The Purpose of Life: Karma and Reincarnation
“There is a light that shines beyond all things on earth, beyond us all, beyond the heavens, beyond the highest, the very highest heavens. This is the light that shines in our heart.”
Chandogya Upanishad, 3.13.7
The six darshanas and four yogas ultimately have the same goal: moksha, or liberation from the endless cycle of death and rebirth known as samsara. This may be accomplished by identification of the individual soul, or Atman, with the AbsolutIe Godhead, called Brahman. Most Hindus accept that liberation must be achieved over a succession of many lifetimes, and that how one is reborn in each subsequent life depends on the quality of one’s actions in this and previous lifetimes. Rebirth is controlled by karma, a Sanskrit word meaning “deed” or “action” that refers both to individual deeds and to the accumulation of good and bad effects resulting from one’s actions in this or previous lives. Karma can also refer to the overall pattern of cause and effect that is a universal principle, often colloquially stated as “what goes around comes around.”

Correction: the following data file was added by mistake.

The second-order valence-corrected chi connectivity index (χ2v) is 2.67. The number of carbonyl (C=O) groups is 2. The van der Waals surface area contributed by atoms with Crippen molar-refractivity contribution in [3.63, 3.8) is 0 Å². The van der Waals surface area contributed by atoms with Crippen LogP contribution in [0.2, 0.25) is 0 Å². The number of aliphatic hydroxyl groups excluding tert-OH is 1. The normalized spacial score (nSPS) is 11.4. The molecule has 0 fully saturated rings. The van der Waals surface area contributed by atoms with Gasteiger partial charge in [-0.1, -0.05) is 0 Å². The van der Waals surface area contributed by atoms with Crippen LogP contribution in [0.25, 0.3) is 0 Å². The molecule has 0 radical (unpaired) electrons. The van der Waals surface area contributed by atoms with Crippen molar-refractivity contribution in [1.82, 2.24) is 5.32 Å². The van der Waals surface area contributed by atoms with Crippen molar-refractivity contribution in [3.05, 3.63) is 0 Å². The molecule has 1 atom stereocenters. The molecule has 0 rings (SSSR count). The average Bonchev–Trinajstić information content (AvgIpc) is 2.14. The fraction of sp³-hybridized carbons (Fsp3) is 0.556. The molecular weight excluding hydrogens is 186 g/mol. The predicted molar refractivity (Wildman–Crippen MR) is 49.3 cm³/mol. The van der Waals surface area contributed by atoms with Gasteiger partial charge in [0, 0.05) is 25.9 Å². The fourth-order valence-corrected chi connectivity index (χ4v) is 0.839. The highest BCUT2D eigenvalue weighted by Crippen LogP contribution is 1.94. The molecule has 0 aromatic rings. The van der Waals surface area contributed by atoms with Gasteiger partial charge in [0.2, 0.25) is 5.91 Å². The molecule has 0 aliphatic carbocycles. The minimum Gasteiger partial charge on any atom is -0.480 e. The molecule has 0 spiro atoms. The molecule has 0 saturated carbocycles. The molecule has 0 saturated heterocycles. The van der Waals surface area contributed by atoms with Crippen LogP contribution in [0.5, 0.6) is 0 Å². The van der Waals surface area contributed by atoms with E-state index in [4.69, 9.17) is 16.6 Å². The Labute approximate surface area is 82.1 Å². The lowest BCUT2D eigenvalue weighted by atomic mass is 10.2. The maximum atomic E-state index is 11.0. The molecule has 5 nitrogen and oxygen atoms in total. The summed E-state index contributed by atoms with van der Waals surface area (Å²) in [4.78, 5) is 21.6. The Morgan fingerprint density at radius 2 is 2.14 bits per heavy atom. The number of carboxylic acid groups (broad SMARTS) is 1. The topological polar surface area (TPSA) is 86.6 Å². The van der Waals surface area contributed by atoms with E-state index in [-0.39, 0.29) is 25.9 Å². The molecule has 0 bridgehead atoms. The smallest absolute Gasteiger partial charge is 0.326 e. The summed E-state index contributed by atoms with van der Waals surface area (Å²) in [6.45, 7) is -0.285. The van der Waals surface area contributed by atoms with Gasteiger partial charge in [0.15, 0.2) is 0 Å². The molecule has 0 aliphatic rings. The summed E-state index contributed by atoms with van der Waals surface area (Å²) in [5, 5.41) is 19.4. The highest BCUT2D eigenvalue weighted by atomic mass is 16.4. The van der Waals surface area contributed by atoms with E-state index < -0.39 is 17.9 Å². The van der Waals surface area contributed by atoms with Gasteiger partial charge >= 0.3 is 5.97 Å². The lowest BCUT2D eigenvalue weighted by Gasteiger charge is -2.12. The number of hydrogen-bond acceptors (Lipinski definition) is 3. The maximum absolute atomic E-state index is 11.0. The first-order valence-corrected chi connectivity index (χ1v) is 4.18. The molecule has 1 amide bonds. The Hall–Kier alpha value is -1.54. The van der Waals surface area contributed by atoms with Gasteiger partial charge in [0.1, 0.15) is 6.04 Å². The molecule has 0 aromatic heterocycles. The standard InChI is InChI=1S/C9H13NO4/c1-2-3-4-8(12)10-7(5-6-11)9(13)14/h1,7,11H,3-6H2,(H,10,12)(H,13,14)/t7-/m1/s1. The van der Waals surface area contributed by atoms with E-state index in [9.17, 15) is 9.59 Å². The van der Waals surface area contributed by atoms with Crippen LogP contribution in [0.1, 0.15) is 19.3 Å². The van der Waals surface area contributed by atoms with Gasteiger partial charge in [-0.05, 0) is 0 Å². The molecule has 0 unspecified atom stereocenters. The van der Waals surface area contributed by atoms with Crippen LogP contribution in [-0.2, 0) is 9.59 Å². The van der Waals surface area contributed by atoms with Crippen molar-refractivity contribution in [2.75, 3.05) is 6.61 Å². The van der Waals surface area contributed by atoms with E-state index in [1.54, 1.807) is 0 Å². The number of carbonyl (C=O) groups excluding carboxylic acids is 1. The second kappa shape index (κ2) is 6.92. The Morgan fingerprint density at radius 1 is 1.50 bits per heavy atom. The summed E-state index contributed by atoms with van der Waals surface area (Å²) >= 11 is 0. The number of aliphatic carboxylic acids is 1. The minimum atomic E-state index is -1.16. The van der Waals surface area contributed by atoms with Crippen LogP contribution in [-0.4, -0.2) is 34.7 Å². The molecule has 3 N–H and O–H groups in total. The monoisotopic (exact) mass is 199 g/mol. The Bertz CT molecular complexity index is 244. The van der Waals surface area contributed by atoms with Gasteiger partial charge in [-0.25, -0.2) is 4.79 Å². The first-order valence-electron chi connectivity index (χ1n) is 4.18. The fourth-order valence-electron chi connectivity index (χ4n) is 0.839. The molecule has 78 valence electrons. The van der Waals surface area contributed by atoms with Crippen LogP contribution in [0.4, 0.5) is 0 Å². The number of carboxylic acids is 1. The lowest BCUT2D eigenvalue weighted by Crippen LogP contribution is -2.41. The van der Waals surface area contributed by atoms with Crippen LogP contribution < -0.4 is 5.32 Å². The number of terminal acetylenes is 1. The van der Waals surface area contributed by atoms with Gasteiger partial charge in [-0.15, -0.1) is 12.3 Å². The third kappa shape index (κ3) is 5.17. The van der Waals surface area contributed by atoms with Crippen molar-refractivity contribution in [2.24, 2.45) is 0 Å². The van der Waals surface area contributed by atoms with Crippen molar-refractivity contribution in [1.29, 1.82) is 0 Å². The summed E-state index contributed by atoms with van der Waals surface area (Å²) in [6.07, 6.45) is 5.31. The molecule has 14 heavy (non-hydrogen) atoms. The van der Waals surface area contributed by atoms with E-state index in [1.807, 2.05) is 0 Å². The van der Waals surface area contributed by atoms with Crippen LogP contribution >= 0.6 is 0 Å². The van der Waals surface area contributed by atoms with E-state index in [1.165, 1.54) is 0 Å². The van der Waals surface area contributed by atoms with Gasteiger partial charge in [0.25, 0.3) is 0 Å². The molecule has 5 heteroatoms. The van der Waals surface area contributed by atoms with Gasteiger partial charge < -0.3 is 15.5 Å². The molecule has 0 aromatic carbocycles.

The Buddha largely accepted the concepts of karma and reincarnation that are essential to the Hindu worldview, but he understood them somewhat differently, and those differences are part of the essence of Buddhism and part of what makes Buddhist belief different from Hinduism.